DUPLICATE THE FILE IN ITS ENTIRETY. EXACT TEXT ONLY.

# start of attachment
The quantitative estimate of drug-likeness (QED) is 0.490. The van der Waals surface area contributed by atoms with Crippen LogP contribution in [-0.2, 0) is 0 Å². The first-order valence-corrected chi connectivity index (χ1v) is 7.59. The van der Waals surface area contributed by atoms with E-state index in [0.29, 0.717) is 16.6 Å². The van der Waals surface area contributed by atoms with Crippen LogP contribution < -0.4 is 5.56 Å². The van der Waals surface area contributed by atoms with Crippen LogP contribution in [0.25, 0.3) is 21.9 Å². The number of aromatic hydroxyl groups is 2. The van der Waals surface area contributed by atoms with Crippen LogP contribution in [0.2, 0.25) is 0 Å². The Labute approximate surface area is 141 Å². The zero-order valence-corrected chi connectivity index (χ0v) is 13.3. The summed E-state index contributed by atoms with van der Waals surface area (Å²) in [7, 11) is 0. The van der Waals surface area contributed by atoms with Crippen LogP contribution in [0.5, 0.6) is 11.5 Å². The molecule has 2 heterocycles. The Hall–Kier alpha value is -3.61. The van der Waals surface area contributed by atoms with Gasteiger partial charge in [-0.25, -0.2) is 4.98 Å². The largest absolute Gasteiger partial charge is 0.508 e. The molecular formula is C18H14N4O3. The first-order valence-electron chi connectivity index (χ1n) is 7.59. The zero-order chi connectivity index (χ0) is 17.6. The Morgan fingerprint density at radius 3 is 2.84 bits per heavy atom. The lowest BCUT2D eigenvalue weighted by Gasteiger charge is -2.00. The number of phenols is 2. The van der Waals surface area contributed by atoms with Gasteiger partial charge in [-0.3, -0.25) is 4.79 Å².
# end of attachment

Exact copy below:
The quantitative estimate of drug-likeness (QED) is 0.490. The van der Waals surface area contributed by atoms with Crippen LogP contribution in [-0.2, 0) is 0 Å². The first-order valence-corrected chi connectivity index (χ1v) is 7.59. The van der Waals surface area contributed by atoms with E-state index in [0.29, 0.717) is 16.6 Å². The van der Waals surface area contributed by atoms with Crippen LogP contribution < -0.4 is 5.56 Å². The van der Waals surface area contributed by atoms with Crippen LogP contribution in [0.25, 0.3) is 21.9 Å². The number of aromatic hydroxyl groups is 2. The van der Waals surface area contributed by atoms with Crippen LogP contribution in [0.2, 0.25) is 0 Å². The Labute approximate surface area is 141 Å². The zero-order valence-corrected chi connectivity index (χ0v) is 13.3. The summed E-state index contributed by atoms with van der Waals surface area (Å²) in [7, 11) is 0. The van der Waals surface area contributed by atoms with Crippen LogP contribution in [0.5, 0.6) is 11.5 Å². The molecule has 2 heterocycles. The Hall–Kier alpha value is -3.61. The van der Waals surface area contributed by atoms with Gasteiger partial charge in [-0.25, -0.2) is 4.98 Å². The largest absolute Gasteiger partial charge is 0.508 e. The molecular formula is C18H14N4O3. The first-order valence-electron chi connectivity index (χ1n) is 7.59. The zero-order chi connectivity index (χ0) is 17.6. The Morgan fingerprint density at radius 3 is 2.84 bits per heavy atom. The lowest BCUT2D eigenvalue weighted by Gasteiger charge is -2.00. The number of phenols is 2. The van der Waals surface area contributed by atoms with Gasteiger partial charge in [-0.3, -0.25) is 4.79 Å².